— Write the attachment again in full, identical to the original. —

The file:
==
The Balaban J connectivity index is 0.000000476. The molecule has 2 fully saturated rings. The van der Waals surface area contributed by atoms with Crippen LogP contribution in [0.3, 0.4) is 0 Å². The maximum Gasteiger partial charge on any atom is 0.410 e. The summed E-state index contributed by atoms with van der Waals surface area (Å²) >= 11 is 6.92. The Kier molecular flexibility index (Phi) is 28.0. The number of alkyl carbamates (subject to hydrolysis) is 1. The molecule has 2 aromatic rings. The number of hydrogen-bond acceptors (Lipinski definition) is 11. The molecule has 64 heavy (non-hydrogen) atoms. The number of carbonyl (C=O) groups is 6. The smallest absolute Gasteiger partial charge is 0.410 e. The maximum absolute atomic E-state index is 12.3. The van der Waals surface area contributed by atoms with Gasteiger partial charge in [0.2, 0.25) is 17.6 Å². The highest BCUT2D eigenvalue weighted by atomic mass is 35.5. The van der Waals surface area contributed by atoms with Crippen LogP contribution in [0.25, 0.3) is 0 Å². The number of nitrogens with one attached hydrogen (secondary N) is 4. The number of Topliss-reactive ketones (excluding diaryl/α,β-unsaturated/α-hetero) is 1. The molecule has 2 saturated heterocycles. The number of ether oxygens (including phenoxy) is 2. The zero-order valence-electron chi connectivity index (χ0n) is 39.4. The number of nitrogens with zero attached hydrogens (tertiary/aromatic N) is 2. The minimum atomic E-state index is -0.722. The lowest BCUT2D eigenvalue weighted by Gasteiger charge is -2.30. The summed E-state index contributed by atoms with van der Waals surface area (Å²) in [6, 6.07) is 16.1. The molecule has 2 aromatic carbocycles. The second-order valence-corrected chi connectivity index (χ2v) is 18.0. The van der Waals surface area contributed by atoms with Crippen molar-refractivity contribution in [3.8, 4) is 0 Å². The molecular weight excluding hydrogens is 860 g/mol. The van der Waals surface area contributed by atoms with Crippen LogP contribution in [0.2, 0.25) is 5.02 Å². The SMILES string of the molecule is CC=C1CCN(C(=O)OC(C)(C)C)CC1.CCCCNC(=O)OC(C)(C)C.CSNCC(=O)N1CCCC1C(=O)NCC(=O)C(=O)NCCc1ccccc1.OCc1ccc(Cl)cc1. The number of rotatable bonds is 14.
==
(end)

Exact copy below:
The Balaban J connectivity index is 0.000000476. The molecule has 2 fully saturated rings. The van der Waals surface area contributed by atoms with Crippen LogP contribution in [0.3, 0.4) is 0 Å². The maximum Gasteiger partial charge on any atom is 0.410 e. The summed E-state index contributed by atoms with van der Waals surface area (Å²) >= 11 is 6.92. The Kier molecular flexibility index (Phi) is 28.0. The number of alkyl carbamates (subject to hydrolysis) is 1. The molecule has 2 aromatic rings. The number of hydrogen-bond acceptors (Lipinski definition) is 11. The molecule has 64 heavy (non-hydrogen) atoms. The number of carbonyl (C=O) groups is 6. The smallest absolute Gasteiger partial charge is 0.410 e. The maximum absolute atomic E-state index is 12.3. The van der Waals surface area contributed by atoms with Gasteiger partial charge in [0.2, 0.25) is 17.6 Å². The highest BCUT2D eigenvalue weighted by atomic mass is 35.5. The van der Waals surface area contributed by atoms with Crippen LogP contribution in [0.25, 0.3) is 0 Å². The number of nitrogens with one attached hydrogen (secondary N) is 4. The number of Topliss-reactive ketones (excluding diaryl/α,β-unsaturated/α-hetero) is 1. The molecule has 2 saturated heterocycles. The number of ether oxygens (including phenoxy) is 2. The zero-order valence-electron chi connectivity index (χ0n) is 39.4. The number of nitrogens with zero attached hydrogens (tertiary/aromatic N) is 2. The minimum atomic E-state index is -0.722. The lowest BCUT2D eigenvalue weighted by Gasteiger charge is -2.30. The summed E-state index contributed by atoms with van der Waals surface area (Å²) in [6, 6.07) is 16.1. The molecule has 2 aromatic carbocycles. The second-order valence-corrected chi connectivity index (χ2v) is 18.0. The van der Waals surface area contributed by atoms with Crippen molar-refractivity contribution in [3.8, 4) is 0 Å². The molecular weight excluding hydrogens is 860 g/mol. The van der Waals surface area contributed by atoms with Crippen LogP contribution in [0.2, 0.25) is 5.02 Å². The SMILES string of the molecule is CC=C1CCN(C(=O)OC(C)(C)C)CC1.CCCCNC(=O)OC(C)(C)C.CSNCC(=O)N1CCCC1C(=O)NCC(=O)C(=O)NCCc1ccccc1.OCc1ccc(Cl)cc1. The number of rotatable bonds is 14.